Escapism is a theme that runs through the very heart of music. We listen to be transported, removing ourselves from our immediate surroundings as our senses relax and the sonic experience washes over us. During times of hardship, such a sensation is naturally magnified. Music gifts us a way out from our challenges, allowing us to choose how we feel in response to the sounds we hear. This theme has been explored meticulously by AudioJack over the past four years, resulting in the release of their second album, Surface Tension, on Crosstown Rebels this April. The journey sets off with Subterranea, a futuristic breaks-inspired cut that features shimmering female vocals throughout. It feels both euphoric and spacious, taking us to a world far removed from ours. The first collaborative effort comes next in the form of Under Your Skin. Released as the album's lead single in February, Kevin Knapp's weighty lyrical offering takes no prisoners, paving the way for the track's punchy, percussion-heavy backbone. 925 Shift ups the pace, pairing resonant kick-hat combos against a myriad of robot-like synths whilst gentle keys chime softly in the background. Surreal yet familiar in one, it opens smoothly into Easy Rider, a groove-led, minimal-laced dance number that transports us to brighter days with upbeat piano rolls and dream-like chords. Psychoactive pt. 1 continues the warming theme, delving further into tropical realms. Ethereal pads blend into pulses of acid to form an immersive auditory piece. Psychoactive pt. 2 resumes proceedings, this time featuring Scottish poet William Letford. Beginning with weighty snare patterns, the track's soundscape soon changes with the advent of William's delicate vocals. It builds to a poignant crescendo, as changing piano tones marry up next to emotive violin strings to pull deeply on our heartstrings. After teaming up with label-head Damian Lazarus on Into The Sun last year, established singer-songwriter Jem Cooke collaborates with the pair on Feels Good. The UK-vocalist is no stranger to Crosstown Rebels, having had her and Made By Pete's So Long remixed by AudioJack in 2018. It's a real peak-time number that melds prominent clap combos with Jem's touching lyrical contribution before First Dawn brings things to a tender close. The whispering voice of The Silver Reserve amplifies the track's profound nature, captivating us in a haze of starry-eyed reflection. We are left to meditate on our own musical voyage, leaving us in a state of quiet contemplation. Through Surface Tension, AudioJack paints an auditory picture that connects us to the deeper themes of the album. Utilising sensory samples throughout creates a feeling of immersion, helping us to feel a part of the cinematic experience. UK-duo AudioJack have remained at the forefront of electronic music for over a decade. First rising to prominence on 20:20 Vision in the mid-2000s, the pair have continually developed during their career, launching their own label Gruuv in 2010 before debuting on Crosstown Rebels in 2016 with Turya. This natural evolution helped drive the album's early formation in 2017, whilst the events of last year inspired the Isolation Tapes series, a selection of releases that delved into the feelings created by lockdown and seclusion. Providing an escape from the anxiety and uncertainty of these environments, the likes of Eli & Fur, Polarbear and Lady Vale appeared on the series as vocalists, bringing together a community of artists and listeners alike.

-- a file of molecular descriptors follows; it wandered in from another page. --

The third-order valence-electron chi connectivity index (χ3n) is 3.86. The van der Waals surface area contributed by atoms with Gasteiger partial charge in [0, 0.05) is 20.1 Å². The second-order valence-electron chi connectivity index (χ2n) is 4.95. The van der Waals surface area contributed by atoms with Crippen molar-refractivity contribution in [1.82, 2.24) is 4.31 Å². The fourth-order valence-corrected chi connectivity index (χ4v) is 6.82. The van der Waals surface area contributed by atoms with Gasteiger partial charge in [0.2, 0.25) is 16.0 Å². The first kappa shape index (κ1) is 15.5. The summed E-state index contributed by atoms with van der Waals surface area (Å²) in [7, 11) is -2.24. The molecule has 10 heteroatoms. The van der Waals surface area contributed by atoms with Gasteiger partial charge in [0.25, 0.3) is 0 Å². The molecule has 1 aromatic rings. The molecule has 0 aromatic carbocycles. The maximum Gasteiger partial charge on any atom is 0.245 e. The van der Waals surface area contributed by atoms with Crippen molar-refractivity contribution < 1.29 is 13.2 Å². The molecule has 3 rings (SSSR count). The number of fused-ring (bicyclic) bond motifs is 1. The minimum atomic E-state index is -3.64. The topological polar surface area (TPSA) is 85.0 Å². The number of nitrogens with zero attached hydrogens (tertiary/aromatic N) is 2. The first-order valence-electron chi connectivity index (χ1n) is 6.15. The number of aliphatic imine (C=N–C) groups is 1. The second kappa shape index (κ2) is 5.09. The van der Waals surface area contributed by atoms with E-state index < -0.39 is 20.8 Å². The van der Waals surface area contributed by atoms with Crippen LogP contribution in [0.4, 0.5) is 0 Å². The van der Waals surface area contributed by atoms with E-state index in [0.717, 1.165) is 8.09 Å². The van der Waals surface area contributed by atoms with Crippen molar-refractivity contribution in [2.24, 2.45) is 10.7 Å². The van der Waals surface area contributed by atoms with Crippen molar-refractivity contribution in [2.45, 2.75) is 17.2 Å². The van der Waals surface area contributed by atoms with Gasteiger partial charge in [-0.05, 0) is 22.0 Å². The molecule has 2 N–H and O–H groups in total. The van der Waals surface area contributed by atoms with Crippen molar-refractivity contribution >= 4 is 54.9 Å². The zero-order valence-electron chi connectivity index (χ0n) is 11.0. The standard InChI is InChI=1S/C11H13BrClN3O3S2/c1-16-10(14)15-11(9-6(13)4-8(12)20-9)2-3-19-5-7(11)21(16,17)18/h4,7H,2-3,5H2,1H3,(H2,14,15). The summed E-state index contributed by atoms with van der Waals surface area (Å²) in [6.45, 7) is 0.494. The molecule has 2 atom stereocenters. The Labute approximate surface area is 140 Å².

Escapism is a theme that runs through the very heart of music. We listen to be transported, removing ourselves from our immediate surroundings as our senses relax and the sonic experience washes over us. During times of hardship, such a sensation is naturally magnified. Music gifts us a way out from our challenges, allowing us to choose how we feel in response to the sounds we hear. This theme has been explored meticulously by AudioJack over the past four years, resulting in the release of their second album, Surface Tension, on Crosstown Rebels this April. The journey sets off with Subterranea, a futuristic breaks-inspired cut that features shimmering female vocals throughout. It feels both euphoric and spacious, taking us to a world far removed from ours. The first collaborative effort comes next in the form of Under Your Skin. Released as the album's lead single in February, Kevin Knapp's weighty lyrical offering takes no prisoners, paving the way for the track's punchy, percussion-heavy backbone. 925 Shift ups the pace, pairing resonant kick-hat combos against a myriad of robot-like synths whilst gentle keys chime softly in the background. Surreal yet familiar in one, it opens smoothly into Easy Rider, a groove-led, minimal-laced dance number that transports us to brighter days with upbeat piano rolls and dream-like chords. Psychoactive pt. 1 continues the warming theme, delving further into tropical realms. Ethereal pads blend into pulses of acid to form an immersive auditory piece. Psychoactive pt. 2 resumes proceedings, this time featuring Scottish poet William Letford. Beginning with weighty snare patterns, the track's soundscape soon changes with the advent of William's delicate vocals. It builds to a poignant crescendo, as changing piano tones marry up next to emotive violin strings to pull deeply on our heartstrings. After teaming up with label-head Damian Lazarus on Into The Sun last year, established singer-songwriter Jem Cooke collaborates with the pair on Feels Good. The UK-vocalist is no stranger to Crosstown Rebels, having had her and Made By Pete's So Long remixed by AudioJack in 2018. It's a real peak-time number that melds prominent clap combos with Jem's touching lyrical contribution before First Dawn brings things to a tender close. The whispering voice of The Silver Reserve amplifies the track's profound nature, captivating us in a haze of starry-eyed reflection. We are left to meditate on our own musical voyage, leaving us in a state of quiet contemplation. Through Surface Tension, AudioJack paints an auditory picture that connects us to the deeper themes of the album. Utilising sensory samples throughout creates a feeling of immersion, helping us to feel a part of the cinematic experience. UK-duo AudioJack have remained at the forefront of electronic music for over a decade. First rising to prominence on 20:20 Vision in the mid-2000s, the pair have continually developed during their career, launching their own label Gruuv in 2010 before debuting on Crosstown Rebels in 2016 with Turya. This natural evolution helped drive the album's early formation in 2017, whilst the events of last year inspired the Isolation Tapes series, a selection of releases that delved into the feelings created by lockdown and seclusion. Providing an escape from the anxiety and uncertainty of these environments, the likes of Eli & Fur, Polarbear and Lady Vale appeared on the series as vocalists, bringing together a community of artists and listeners alike.